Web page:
Save the Date: When, Why, and How We are Going Outside
On Sunday May 16, OBC is going outside for service—or, at least, weather permitting, that’s the plan. From May 16 until the Fall, we will gather outdoors for worship in our parking lot at 8:30am. Please bring lawn chairs, wear appropriate clothing, sunscreen, sunglasses, etc., and invite those who need to hear the message of God’s grace and truth. To get ready for May 16, let me offer a few reflections on why and how we are going outside.
First, the primary reason we are going outside is not because of COVID or convenience. Rather, it is a matter of conviction. That conviction is the belief that a local church should gather together with one another. The Greek word for church (ekklēsia) means ‘gathering’ or ‘assembly.’ And the New Testament teaches that our gathering is a definitive marker for who we are as Christians. In other words, the members of the church are those who have covenanted together to gather every Lord’s Day to worship the resurrected Christ. Without such gathering, the church is not the church and neither are its members. Gathering is what makes the church . . . a church.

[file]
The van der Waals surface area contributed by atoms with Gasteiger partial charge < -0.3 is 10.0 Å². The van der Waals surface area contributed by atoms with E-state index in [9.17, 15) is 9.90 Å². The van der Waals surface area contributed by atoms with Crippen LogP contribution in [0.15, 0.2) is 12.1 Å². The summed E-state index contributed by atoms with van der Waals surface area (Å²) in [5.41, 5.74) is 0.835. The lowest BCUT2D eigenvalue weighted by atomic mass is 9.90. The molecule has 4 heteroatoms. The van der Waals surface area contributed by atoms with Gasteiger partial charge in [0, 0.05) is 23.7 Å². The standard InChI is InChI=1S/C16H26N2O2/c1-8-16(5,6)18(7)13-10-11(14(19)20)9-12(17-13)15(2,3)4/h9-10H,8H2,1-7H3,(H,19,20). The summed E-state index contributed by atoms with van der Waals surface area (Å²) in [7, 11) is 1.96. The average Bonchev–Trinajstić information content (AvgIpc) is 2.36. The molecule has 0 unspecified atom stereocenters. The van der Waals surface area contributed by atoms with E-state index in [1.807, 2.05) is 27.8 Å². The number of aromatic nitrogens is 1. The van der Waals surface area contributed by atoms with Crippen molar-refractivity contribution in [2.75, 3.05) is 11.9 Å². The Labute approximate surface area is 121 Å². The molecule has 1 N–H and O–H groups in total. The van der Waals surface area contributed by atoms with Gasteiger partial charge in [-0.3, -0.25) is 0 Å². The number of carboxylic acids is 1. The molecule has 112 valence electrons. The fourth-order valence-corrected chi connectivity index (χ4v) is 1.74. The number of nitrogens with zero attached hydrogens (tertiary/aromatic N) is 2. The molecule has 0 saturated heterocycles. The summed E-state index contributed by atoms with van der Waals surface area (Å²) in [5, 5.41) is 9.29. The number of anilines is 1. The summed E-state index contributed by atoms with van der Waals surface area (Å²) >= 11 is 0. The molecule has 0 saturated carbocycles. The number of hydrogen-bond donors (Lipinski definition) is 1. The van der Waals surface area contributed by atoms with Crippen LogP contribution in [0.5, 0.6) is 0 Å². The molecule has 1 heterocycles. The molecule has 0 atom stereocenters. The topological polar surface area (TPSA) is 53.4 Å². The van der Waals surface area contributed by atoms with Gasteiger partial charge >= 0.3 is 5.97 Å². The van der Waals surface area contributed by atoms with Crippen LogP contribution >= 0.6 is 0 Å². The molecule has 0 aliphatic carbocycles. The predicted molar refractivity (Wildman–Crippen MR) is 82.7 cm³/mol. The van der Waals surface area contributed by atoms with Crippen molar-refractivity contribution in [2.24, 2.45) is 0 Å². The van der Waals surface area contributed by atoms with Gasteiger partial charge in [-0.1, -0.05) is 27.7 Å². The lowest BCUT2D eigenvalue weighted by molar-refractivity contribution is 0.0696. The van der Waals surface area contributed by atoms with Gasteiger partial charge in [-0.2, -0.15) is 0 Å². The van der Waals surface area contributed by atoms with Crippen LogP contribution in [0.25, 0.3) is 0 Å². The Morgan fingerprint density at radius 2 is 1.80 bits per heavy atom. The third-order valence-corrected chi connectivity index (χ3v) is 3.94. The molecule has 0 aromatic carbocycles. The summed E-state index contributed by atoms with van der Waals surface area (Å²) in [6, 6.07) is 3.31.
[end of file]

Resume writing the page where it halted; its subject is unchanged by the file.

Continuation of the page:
Happily, we welcome others every Sunday. This includes our children (many of whom have yet to profess faith), unbelievers seeking Christ, those who have moved into the area, and in these days, people looking for a church that is gathering. But ultimately, the church is a people who have committed themselves to Christ and who gather with one another on a regular basis. Of course, being a member means more than gathering. But, as this last year has taught us, gathering is vital for growing Christians. Every Lord’s Day, we gather in obedience to Christ—to proclaim the gospel, to worship God, and to minister grace and peace to one another.